Sunday, 6 November 2011

Skyfall: would Ian Fleming have approved?

The title of the 23rd EON-produced Bond film was revealed on Thursday 3rd November at the official press-conference. As producer Michael G Wilson observed, the title was the worst kept secret in London, as fan sites and the media were already buzzing with the rumour that Skyfall was the name of the film. And so it was. With little of the plot details revealed, Skyfall has induced an amount of head-scratching among commentators about its meaning, but on the face of it seems Bondian enough. The name is not taken from a Fleming work, but would Ian Fleming have approved of it nonetheless?

Skyfall is the first one-word title since GoldenEye (1995). Does this and the other one-word titles give us a clue about Skyfall's meaning? Skyfall could be a villain's name in the manner of Goldfinger, or perhaps it's the name of a secret service operation, like Thunderball. Or SkyFall could be a McGuffin, a piece of technology, say, like GoldenEye and Moonraker that drives the plot.

I wonder, though, whether we'd be better thinking about literary allusions for an insight into the title's meaning. I was reminded, for instance, of Stuart Little. Today the story has been made familiar through the 2005 Disney animation, but the original is older than that, appearing in print as a fable in the 19th century. The character of Chicken Little, or Henny Penny, is a variant of the boy who cried wolf. His frequent cries of 'The sky is falling!' warn of a imminent disasters without justification.

Then there's the reputed belief of the ancient Gauls that the sky may fall on their heads, heralding the end of the world. The origin of this story is uncertain (Julius Caesar doesn't mention it in his Gallic Wars, while the Gaulish sky-god Taranis seems to have been a relatively minor deity, judging by literary sources and inscriptions). But whatever its origin and however old it is, the meme is now well-established and familiar to us (chiefly through the Asterix books).

Of course, the name Skyfall may have a more recent origin. Falling Skies is the name of a Spielberg-produced sci-fi series broadcast in 2011 on TNT. Following an alien invasion, the drama charts the fortunes of a band of survivors as they attempt to fight back. The possibility that the Bond screenwriters were inspired by the series' name, though, is perhaps less likely given that an earlier reported title was Red Sky at Night, from which Skyfall could well have derived.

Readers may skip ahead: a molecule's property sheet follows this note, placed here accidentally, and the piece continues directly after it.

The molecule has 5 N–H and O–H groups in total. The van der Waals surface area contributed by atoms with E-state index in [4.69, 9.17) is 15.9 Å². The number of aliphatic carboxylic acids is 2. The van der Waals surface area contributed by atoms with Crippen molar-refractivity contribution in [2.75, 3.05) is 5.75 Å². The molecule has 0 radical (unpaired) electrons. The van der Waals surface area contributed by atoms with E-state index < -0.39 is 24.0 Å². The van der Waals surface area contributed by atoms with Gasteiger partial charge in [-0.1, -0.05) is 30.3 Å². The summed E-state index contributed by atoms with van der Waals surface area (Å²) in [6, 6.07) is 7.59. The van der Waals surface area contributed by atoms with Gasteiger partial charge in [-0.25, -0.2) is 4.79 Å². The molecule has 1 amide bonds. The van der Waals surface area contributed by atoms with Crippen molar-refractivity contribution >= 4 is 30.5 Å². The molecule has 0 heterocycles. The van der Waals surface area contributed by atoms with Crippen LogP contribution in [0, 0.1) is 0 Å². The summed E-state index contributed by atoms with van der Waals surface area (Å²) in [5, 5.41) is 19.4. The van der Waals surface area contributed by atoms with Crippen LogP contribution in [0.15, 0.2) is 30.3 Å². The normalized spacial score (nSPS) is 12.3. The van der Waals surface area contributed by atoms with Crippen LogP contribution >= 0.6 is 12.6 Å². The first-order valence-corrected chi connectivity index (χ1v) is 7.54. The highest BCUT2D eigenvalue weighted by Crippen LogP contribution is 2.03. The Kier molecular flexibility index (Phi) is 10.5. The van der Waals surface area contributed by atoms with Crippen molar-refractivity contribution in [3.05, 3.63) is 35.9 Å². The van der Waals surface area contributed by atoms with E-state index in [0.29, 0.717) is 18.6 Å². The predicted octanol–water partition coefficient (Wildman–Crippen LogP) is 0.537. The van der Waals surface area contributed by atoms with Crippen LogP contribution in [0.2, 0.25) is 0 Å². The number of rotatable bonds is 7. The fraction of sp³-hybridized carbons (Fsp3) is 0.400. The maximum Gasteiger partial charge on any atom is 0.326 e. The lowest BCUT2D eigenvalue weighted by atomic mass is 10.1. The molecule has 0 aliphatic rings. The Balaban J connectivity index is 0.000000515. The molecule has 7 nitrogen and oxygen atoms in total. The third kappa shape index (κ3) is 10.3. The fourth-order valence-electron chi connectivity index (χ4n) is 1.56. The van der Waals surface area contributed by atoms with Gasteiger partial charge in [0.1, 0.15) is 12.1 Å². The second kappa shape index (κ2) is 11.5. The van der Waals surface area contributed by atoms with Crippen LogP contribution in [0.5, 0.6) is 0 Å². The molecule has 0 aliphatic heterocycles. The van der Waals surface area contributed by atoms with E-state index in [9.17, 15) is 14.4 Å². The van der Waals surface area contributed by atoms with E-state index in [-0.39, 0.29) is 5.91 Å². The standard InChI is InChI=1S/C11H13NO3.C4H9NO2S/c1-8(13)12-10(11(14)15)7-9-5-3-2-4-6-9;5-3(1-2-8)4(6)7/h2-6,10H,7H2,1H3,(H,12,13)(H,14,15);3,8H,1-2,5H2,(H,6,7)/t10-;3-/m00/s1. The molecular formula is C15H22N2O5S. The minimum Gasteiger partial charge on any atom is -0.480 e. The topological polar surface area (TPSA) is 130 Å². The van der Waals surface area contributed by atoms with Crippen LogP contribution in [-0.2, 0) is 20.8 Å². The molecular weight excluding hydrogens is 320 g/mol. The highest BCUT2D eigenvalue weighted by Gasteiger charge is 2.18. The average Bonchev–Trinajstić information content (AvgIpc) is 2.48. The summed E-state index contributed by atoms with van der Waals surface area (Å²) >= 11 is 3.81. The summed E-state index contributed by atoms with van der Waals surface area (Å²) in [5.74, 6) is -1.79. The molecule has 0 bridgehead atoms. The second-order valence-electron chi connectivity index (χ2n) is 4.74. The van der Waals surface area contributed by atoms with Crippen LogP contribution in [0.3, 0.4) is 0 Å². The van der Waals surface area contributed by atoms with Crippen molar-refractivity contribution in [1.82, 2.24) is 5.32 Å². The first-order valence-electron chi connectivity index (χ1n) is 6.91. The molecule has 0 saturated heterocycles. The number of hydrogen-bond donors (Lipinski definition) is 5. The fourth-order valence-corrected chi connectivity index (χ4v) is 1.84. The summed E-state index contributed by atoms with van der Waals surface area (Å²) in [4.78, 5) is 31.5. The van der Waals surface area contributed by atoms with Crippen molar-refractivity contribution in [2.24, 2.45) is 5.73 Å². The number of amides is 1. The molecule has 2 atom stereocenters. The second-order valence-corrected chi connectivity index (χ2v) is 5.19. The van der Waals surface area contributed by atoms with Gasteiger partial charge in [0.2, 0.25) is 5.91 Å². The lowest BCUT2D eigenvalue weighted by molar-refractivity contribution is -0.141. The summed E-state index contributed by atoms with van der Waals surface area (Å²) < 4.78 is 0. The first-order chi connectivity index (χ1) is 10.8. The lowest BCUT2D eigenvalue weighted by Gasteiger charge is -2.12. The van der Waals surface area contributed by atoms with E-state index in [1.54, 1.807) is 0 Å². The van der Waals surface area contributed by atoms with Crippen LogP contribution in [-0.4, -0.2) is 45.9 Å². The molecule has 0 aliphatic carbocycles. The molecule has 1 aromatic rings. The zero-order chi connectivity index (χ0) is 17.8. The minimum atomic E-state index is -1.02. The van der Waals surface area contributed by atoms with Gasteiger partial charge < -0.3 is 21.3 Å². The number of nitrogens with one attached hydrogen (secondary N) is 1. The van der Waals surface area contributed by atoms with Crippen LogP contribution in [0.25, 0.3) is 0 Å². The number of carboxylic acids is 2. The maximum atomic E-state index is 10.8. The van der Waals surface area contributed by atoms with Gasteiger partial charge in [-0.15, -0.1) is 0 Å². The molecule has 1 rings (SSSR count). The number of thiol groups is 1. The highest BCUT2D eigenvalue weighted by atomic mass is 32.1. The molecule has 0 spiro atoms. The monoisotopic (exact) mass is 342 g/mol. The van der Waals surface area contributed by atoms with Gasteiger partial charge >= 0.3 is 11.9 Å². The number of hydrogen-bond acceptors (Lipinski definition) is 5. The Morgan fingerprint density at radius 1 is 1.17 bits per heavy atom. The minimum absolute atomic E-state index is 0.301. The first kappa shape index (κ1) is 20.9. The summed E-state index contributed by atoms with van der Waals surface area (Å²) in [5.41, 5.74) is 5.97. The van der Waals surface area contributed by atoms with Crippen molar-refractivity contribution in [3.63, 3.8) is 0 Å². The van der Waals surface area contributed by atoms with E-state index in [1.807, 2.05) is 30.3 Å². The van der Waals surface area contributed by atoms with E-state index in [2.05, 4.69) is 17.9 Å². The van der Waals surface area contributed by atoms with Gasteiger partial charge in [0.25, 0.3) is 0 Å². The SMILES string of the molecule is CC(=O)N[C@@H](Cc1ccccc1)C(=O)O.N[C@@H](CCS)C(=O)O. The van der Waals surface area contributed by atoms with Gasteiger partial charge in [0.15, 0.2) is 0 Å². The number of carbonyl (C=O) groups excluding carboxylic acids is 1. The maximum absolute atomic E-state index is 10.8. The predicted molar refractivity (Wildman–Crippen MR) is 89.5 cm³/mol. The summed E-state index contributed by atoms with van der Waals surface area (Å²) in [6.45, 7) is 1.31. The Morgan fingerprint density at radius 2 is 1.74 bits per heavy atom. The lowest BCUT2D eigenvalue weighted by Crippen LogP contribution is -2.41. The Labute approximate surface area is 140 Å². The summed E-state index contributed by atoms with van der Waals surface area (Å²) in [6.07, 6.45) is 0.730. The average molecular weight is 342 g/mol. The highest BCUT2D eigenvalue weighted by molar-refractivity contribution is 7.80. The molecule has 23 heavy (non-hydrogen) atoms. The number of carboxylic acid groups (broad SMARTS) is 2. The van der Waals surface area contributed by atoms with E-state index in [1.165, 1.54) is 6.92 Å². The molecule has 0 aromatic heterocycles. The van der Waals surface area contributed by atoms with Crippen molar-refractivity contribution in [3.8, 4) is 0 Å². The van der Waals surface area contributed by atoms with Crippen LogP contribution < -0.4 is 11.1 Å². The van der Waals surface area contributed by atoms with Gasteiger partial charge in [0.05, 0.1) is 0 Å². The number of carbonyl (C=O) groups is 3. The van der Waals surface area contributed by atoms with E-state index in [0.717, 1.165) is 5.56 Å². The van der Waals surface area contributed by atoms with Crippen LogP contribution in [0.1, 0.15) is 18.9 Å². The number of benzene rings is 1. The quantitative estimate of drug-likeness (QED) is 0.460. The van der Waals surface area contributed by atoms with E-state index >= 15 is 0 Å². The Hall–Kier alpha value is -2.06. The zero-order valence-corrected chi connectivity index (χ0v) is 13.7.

What connects all 'sky falling' stories is the theme of impending doom and the world as we know it collapsing. And the few plot details we have of Skyfall – Barbara Broccoli spoke about the title having some emotional context, and we know that 'Bond's loyalty to M is tested as her past comes back to haunt her' – do seem to suggest an earth-shattering revelation that turns Bond's world upside down. For James Bond, who, in Fleming's novels, idolises M and views M as a parental figure (or indeed a spouse), the sky has fallen in.

I think Ian Fleming would have liked the title, certainly when seen in the context of dramatic twists (rather like the explosive beginning of The Man with the Golden Gun, when a brainwashed Bond attempts to assassinate M). I have to admit, I was ambivalent about the title when I first heard it, but Skyfall is growing on me.

1 comment:

  1. I agree -- I think Fleming would have liked this title very much. At first blush, the title brought Chicken Little to mind, but then I began to like apocalyptic ring it has (much like "Thunderball," I think). I wouldn't have nearly liked "Red Sky at Night" as much; for one thing, it has a positive connotation: "Red sky at night, sailor's delight." Its corollary, "Red Sky at Morning" (sailor take warning), seems immediately clichéd, and rather overtly nautical in flavor. (Fine, I guess, for a James Bond seagoing adventure, but in that case even more clichéd.)

    For my money, the single-worded James Bond titles are the most resonant and intriguing, and (hopefully) "Skyfall" will join its predecessors in its evocation of the world of 007.


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